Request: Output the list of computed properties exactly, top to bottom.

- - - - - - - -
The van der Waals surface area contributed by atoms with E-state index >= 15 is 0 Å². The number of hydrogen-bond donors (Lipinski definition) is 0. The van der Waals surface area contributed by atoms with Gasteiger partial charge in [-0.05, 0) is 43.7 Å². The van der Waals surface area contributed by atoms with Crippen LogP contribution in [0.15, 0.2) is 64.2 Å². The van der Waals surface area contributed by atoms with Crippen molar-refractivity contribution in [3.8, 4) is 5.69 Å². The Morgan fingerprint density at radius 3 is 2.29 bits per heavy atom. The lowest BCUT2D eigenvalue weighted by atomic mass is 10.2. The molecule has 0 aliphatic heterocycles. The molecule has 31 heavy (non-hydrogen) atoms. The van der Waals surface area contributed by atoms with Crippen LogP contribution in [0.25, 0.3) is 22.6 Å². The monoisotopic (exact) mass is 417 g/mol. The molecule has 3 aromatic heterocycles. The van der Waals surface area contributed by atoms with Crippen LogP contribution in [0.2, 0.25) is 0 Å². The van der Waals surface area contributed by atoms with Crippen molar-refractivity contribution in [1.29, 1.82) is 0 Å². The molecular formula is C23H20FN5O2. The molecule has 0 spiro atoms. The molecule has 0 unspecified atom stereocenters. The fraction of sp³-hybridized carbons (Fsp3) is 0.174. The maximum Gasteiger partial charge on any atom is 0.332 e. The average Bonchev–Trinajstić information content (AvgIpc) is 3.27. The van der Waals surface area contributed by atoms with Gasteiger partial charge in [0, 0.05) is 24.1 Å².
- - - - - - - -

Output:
The van der Waals surface area contributed by atoms with E-state index >= 15 is 0 Å². The number of hydrogen-bond donors (Lipinski definition) is 0. The van der Waals surface area contributed by atoms with Gasteiger partial charge in [-0.05, 0) is 43.7 Å². The van der Waals surface area contributed by atoms with Crippen LogP contribution in [0.15, 0.2) is 64.2 Å². The van der Waals surface area contributed by atoms with Crippen molar-refractivity contribution in [3.8, 4) is 5.69 Å². The Morgan fingerprint density at radius 3 is 2.29 bits per heavy atom. The lowest BCUT2D eigenvalue weighted by atomic mass is 10.2. The molecule has 0 aliphatic heterocycles. The molecule has 31 heavy (non-hydrogen) atoms. The van der Waals surface area contributed by atoms with Crippen LogP contribution in [0.25, 0.3) is 22.6 Å². The monoisotopic (exact) mass is 417 g/mol. The molecule has 3 aromatic heterocycles. The van der Waals surface area contributed by atoms with Crippen LogP contribution in [0.2, 0.25) is 0 Å². The van der Waals surface area contributed by atoms with Crippen molar-refractivity contribution in [1.29, 1.82) is 0 Å². The molecular formula is C23H20FN5O2. The molecule has 0 spiro atoms. The molecule has 0 unspecified atom stereocenters. The fraction of sp³-hybridized carbons (Fsp3) is 0.174. The maximum Gasteiger partial charge on any atom is 0.332 e. The average Bonchev–Trinajstić information content (AvgIpc) is 3.27. The van der Waals surface area contributed by atoms with Gasteiger partial charge in [0, 0.05) is 24.1 Å².